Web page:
How to build deck stairs – expert advice and tips
Discover how to build deck stairs to connect your raised seating or entertaining area to the garden that surrounds it
If you want to know how to build deck stairs, it's likely that you've succumbed to the lure of this backyard feature. In the summer it seems that every outdoor space is punctuated by a well-placed, beautifully-designed deck. If you’ve decided to take on the task of building one yourself, you’ll know that it requires careful planning, a decent grasp of mathematics and confident DIY credentials.
Whilst there are many elements that go into building a deck, mastering how to build the deck stairs is possibly one of the most important. The stairs will be used by everyone accessing the garden below and they should complement the overall look of your deck.
We’ve asked the experts for their advice on how to build deck stairs, ensuring they meet basic safety standards and they look great too.
How to build deck stairs
Before we tell you how, these are the basics of what you will need to build decking steps. The easiest way to do so is with a kit, though you can of course start from scratch.
You will need:
- Timber: 2in x 6in and 2in x 12in
- Deck screws
- Stair stringers
- Stair treads
- Chalk line
- Circular saw
- Spirit level
- Safety goggles
1. Calculate the deck stair measurements
‘Stairs require many calculations and an expert carpenter to fabricate them,’ explains Steve Vanadia, president of Vanco Construction.
The first thing you need to do is find where your stairs will end, or where the landing spot will be.
Lay a board from the top of your deck to the ground so you can start to calculate how high your stairs will be.
‘In short you divide the height from the top to the bottom by seven – this will allow for a very comfortable riser,’ says Steve.
‘Once you have that, you step off the stringer with a rafter square and allow for a 11in tread between each step,’ adds Steve. Alternately, use an online tool, which can help you work out all these measurements.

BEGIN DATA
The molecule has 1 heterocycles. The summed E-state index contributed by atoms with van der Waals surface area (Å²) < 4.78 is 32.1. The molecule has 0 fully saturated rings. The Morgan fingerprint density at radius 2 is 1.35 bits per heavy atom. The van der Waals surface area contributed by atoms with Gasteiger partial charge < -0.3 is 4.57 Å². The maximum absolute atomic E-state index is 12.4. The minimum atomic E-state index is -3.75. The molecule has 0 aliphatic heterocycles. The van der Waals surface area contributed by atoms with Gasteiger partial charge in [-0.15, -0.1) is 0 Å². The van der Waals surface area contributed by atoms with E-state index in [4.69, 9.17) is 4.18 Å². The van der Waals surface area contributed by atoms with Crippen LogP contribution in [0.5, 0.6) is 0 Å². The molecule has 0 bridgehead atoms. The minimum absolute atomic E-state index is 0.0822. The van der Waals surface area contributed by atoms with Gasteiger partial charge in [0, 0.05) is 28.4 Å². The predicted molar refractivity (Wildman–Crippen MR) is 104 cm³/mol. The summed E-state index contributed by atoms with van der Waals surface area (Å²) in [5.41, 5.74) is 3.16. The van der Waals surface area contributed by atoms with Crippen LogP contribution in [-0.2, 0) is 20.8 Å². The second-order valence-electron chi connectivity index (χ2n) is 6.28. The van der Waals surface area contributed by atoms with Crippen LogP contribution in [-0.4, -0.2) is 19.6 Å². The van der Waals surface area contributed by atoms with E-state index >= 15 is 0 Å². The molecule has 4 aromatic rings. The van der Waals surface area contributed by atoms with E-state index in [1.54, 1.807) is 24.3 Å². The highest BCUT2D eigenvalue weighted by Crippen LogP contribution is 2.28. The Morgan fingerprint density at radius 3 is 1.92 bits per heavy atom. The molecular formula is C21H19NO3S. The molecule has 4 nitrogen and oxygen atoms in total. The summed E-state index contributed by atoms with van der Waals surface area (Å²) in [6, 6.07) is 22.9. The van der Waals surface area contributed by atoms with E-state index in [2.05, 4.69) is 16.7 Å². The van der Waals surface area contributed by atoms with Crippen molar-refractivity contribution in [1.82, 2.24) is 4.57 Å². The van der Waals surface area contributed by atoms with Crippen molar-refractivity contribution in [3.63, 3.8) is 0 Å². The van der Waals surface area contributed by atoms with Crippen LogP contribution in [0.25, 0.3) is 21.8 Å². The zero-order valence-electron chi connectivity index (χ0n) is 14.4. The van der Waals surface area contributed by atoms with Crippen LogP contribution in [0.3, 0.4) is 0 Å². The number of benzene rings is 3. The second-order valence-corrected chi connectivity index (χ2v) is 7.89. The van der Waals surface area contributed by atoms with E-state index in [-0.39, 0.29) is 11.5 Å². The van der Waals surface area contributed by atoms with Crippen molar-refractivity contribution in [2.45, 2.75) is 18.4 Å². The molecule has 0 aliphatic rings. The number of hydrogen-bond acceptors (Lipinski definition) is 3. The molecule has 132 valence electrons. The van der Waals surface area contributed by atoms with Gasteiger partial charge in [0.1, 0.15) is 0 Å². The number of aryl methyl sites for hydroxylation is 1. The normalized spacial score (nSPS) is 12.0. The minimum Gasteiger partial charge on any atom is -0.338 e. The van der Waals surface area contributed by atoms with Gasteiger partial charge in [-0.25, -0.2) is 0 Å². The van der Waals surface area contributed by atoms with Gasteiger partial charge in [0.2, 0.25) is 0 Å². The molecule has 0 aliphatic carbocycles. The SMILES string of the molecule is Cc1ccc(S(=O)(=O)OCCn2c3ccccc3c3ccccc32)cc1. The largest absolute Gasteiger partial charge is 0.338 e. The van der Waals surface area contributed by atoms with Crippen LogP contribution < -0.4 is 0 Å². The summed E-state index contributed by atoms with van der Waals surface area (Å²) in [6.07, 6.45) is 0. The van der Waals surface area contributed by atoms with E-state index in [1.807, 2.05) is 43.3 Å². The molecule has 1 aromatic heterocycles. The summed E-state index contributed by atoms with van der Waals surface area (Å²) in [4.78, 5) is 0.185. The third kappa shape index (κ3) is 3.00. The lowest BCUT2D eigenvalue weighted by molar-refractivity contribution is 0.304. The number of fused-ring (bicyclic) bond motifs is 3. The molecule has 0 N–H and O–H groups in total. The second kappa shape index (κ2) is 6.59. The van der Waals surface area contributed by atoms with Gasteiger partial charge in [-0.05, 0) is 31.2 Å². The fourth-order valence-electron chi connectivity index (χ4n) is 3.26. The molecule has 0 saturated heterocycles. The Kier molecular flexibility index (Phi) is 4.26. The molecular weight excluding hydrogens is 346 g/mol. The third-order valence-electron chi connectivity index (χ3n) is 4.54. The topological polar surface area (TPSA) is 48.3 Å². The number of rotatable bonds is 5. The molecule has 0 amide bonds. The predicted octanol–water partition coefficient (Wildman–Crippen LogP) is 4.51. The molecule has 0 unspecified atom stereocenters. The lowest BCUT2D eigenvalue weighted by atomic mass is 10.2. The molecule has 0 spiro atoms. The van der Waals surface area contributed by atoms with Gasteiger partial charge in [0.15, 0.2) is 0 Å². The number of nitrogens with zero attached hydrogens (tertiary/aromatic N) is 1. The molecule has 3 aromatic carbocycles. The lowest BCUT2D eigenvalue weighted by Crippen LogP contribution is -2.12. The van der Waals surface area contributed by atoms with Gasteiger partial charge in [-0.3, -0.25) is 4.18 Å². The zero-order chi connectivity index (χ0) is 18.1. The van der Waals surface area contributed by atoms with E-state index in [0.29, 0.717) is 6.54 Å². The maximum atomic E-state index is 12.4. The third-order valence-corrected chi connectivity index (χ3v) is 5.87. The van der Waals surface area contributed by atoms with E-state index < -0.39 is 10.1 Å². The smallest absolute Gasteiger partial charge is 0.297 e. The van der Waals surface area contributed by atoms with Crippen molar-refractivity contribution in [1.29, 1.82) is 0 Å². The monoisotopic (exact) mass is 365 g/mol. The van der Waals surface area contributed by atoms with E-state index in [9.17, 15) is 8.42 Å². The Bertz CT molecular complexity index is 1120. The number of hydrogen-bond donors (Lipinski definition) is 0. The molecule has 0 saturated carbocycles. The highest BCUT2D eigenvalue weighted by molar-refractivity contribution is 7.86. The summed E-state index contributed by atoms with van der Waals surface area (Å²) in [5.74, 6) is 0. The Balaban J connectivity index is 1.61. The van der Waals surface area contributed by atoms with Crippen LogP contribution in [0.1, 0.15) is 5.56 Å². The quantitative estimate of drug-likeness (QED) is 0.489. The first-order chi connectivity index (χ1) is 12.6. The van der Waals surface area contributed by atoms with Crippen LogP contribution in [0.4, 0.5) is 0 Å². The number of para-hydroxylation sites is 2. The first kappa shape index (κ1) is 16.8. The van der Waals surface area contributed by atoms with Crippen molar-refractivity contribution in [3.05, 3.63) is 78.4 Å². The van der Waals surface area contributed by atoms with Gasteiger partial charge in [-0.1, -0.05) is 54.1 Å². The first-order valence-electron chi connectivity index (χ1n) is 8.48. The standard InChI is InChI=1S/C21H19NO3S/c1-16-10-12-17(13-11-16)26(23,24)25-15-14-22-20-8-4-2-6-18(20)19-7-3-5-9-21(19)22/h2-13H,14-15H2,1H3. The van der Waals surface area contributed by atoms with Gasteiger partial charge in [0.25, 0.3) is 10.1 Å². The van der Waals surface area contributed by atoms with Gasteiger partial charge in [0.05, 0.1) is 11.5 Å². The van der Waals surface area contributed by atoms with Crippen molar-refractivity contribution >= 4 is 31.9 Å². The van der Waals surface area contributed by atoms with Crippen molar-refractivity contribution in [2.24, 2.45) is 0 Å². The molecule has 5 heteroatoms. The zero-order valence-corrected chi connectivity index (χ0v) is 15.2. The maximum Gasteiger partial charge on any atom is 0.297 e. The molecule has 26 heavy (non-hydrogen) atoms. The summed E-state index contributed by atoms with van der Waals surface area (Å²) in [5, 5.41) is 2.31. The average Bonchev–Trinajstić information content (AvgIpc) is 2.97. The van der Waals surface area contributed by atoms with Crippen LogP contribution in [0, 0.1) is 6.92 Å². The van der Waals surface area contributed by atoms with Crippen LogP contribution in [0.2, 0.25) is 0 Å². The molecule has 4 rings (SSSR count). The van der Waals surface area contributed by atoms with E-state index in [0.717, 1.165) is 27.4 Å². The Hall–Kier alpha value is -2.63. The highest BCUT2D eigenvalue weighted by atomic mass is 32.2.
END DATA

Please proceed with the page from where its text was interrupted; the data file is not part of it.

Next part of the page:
2. Assemble deck stairs
Start assembling your deck staircase by screwing the stair stringers to the bottom of the deck frame. Use L-brackets and long deck screws to attach the stringers to your deck.
Then you will need to cut the risers to fit the stringer. Set a riser against the edges of the stringers facing out and mark out guidelines where the riser needs to be trimmed to fit.
Use a circular saw to trim the riser, cutting along the guidelines until you cut through the whole board. Repeat the process until all of the risers have been cut to size. Then attach the risers with 3in deck screws. Finally, trim the treads and drill them into the staircase.
3. Add a handrail
Once you have finished your stairs, you will want to consider adding a handrail. James Bruteon, CEO of sustainable building materials supplier, Envirobuild advises you to check city codes and safety regulations before you buy a pre-made handrail.
‘There are standards to do with balustrade height, railings and loading capacity, as these could become real hazards’ explains James.
If you plan to buy a pre-made handrail, remember that they can always be cut down to size or adapted to make them work.
What is the formula for deck stairs?
The formula for deck stairs will help you work out the best number of risers to get from top to bottom. The formula is discovered by: measuring your deck height in inches and dividing it by seven. If you get a whole number, add a riser; if you get a decimal number, round it down.
What is a deck stair stringer?
A deck stair stringer refers to the housing on either side of a flight of stairs, into which the treads and risers are fixed. You can buy pre-cut stringers at your local DIY store and measure their height and length.
If they are longer than you need, you can cut them to size. To cut a stringer to size, cut it from the bottom, it doesn’t matter if the bottom step is not as high as the others.
There are other parts of the staircase you will need to be aware of too. ‘Stair treads are the horizontal boards that you step on and the risers are the boards installed on the ends to cover the vertical spaces,’ confirms a spokesperson for online support service Decks.com.
Steph Hendries is a freelance journalist who has contributed to many different interiors websites including Homes & Gardens, Ideal Home and Livingetc. She has also worked on a range of social content for property brands such as Zoopla and Boomin. Steph writes for Homes & Gardens Solved section, concentrating on DIY, how to, cleaning and organizing content.
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